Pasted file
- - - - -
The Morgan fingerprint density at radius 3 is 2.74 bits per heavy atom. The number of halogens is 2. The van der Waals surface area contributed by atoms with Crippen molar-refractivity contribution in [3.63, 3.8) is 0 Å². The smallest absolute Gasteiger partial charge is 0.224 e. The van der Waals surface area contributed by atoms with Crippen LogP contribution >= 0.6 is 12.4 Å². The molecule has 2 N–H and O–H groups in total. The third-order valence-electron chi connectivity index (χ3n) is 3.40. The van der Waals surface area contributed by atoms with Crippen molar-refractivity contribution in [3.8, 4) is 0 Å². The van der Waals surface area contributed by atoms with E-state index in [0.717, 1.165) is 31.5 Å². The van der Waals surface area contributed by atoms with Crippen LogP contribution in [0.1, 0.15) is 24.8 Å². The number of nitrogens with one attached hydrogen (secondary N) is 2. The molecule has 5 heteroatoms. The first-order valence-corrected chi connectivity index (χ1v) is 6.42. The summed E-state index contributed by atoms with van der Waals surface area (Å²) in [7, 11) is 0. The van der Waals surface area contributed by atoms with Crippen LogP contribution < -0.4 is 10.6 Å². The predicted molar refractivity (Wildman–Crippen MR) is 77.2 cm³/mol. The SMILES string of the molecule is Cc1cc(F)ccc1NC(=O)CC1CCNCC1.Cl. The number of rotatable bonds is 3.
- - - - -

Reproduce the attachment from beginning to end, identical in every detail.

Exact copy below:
The Morgan fingerprint density at radius 3 is 2.74 bits per heavy atom. The number of halogens is 2. The van der Waals surface area contributed by atoms with Crippen molar-refractivity contribution in [3.63, 3.8) is 0 Å². The smallest absolute Gasteiger partial charge is 0.224 e. The van der Waals surface area contributed by atoms with Crippen LogP contribution >= 0.6 is 12.4 Å². The molecule has 2 N–H and O–H groups in total. The third-order valence-electron chi connectivity index (χ3n) is 3.40. The van der Waals surface area contributed by atoms with Crippen molar-refractivity contribution in [3.8, 4) is 0 Å². The van der Waals surface area contributed by atoms with E-state index in [0.717, 1.165) is 31.5 Å². The van der Waals surface area contributed by atoms with Crippen LogP contribution in [0.1, 0.15) is 24.8 Å². The number of nitrogens with one attached hydrogen (secondary N) is 2. The molecule has 5 heteroatoms. The first-order valence-corrected chi connectivity index (χ1v) is 6.42. The summed E-state index contributed by atoms with van der Waals surface area (Å²) in [7, 11) is 0. The van der Waals surface area contributed by atoms with Crippen LogP contribution < -0.4 is 10.6 Å². The predicted molar refractivity (Wildman–Crippen MR) is 77.2 cm³/mol. The SMILES string of the molecule is Cc1cc(F)ccc1NC(=O)CC1CCNCC1.Cl. The number of rotatable bonds is 3.